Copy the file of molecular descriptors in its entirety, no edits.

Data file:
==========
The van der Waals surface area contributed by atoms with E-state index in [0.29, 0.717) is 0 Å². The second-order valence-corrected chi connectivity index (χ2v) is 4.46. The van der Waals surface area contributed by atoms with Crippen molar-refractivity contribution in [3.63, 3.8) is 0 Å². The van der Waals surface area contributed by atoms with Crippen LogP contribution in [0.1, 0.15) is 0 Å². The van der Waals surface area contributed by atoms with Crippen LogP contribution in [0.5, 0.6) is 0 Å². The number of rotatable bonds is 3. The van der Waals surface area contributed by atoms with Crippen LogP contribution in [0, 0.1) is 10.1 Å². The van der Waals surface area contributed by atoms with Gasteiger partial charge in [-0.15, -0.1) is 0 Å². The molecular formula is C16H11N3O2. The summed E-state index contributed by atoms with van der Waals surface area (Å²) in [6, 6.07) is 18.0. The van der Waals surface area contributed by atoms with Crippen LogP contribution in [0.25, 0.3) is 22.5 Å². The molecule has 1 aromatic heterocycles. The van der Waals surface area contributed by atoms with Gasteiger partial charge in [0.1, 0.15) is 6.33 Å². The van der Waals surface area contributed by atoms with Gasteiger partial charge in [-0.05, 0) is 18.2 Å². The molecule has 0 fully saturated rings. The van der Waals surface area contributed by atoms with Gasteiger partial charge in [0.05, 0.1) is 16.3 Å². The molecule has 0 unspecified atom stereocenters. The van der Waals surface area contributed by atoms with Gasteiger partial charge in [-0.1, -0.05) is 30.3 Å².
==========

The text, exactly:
The van der Waals surface area contributed by atoms with E-state index in [0.29, 0.717) is 0 Å². The second-order valence-corrected chi connectivity index (χ2v) is 4.46. The van der Waals surface area contributed by atoms with Crippen molar-refractivity contribution in [3.63, 3.8) is 0 Å². The van der Waals surface area contributed by atoms with Crippen LogP contribution in [0.1, 0.15) is 0 Å². The van der Waals surface area contributed by atoms with Crippen LogP contribution in [0.5, 0.6) is 0 Å². The number of rotatable bonds is 3. The van der Waals surface area contributed by atoms with Crippen LogP contribution in [0, 0.1) is 10.1 Å². The van der Waals surface area contributed by atoms with Gasteiger partial charge in [-0.15, -0.1) is 0 Å². The molecular formula is C16H11N3O2. The summed E-state index contributed by atoms with van der Waals surface area (Å²) in [6, 6.07) is 18.0. The van der Waals surface area contributed by atoms with Crippen LogP contribution in [0.25, 0.3) is 22.5 Å². The molecule has 1 aromatic heterocycles. The van der Waals surface area contributed by atoms with Gasteiger partial charge in [0.1, 0.15) is 6.33 Å². The van der Waals surface area contributed by atoms with Gasteiger partial charge in [-0.05, 0) is 18.2 Å². The molecule has 0 fully saturated rings. The van der Waals surface area contributed by atoms with Gasteiger partial charge in [0.05, 0.1) is 16.3 Å². The molecule has 0 unspecified atom stereocenters. The van der Waals surface area contributed by atoms with Gasteiger partial charge in [-0.1, -0.05) is 30.3 Å².